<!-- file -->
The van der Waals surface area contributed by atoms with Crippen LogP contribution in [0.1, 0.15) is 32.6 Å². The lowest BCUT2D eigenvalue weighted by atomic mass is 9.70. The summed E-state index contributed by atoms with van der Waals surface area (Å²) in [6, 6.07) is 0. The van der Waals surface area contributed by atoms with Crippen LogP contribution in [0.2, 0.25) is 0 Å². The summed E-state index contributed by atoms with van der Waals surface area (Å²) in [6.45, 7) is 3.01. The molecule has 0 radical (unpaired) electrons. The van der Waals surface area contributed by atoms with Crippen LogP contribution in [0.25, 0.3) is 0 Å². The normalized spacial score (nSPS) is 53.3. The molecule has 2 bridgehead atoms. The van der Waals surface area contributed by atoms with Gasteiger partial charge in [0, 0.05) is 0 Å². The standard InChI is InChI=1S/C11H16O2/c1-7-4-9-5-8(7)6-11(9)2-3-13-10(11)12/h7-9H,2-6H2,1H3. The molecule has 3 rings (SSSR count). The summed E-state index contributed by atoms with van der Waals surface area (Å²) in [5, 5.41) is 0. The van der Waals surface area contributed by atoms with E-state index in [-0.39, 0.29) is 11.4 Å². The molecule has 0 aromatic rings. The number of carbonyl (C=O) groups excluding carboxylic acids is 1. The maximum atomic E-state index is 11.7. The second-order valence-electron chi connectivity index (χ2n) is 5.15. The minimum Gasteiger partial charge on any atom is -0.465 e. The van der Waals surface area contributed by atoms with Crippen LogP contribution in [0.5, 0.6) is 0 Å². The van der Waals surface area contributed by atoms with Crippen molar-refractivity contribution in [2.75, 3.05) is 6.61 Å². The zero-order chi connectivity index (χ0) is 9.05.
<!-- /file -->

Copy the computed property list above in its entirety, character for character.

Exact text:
The van der Waals surface area contributed by atoms with Crippen LogP contribution in [0.1, 0.15) is 32.6 Å². The lowest BCUT2D eigenvalue weighted by atomic mass is 9.70. The summed E-state index contributed by atoms with van der Waals surface area (Å²) in [6, 6.07) is 0. The van der Waals surface area contributed by atoms with Crippen LogP contribution in [0.2, 0.25) is 0 Å². The summed E-state index contributed by atoms with van der Waals surface area (Å²) in [6.45, 7) is 3.01. The molecule has 0 radical (unpaired) electrons. The van der Waals surface area contributed by atoms with Crippen LogP contribution in [0.25, 0.3) is 0 Å². The normalized spacial score (nSPS) is 53.3. The molecule has 2 bridgehead atoms. The van der Waals surface area contributed by atoms with Gasteiger partial charge in [0, 0.05) is 0 Å². The standard InChI is InChI=1S/C11H16O2/c1-7-4-9-5-8(7)6-11(9)2-3-13-10(11)12/h7-9H,2-6H2,1H3. The molecule has 3 rings (SSSR count). The summed E-state index contributed by atoms with van der Waals surface area (Å²) in [5, 5.41) is 0. The van der Waals surface area contributed by atoms with E-state index in [-0.39, 0.29) is 11.4 Å². The molecule has 0 aromatic rings. The number of carbonyl (C=O) groups excluding carboxylic acids is 1. The maximum atomic E-state index is 11.7. The second-order valence-electron chi connectivity index (χ2n) is 5.15. The minimum Gasteiger partial charge on any atom is -0.465 e. The van der Waals surface area contributed by atoms with Crippen LogP contribution in [0.5, 0.6) is 0 Å². The van der Waals surface area contributed by atoms with Crippen molar-refractivity contribution in [2.75, 3.05) is 6.61 Å². The zero-order chi connectivity index (χ0) is 9.05.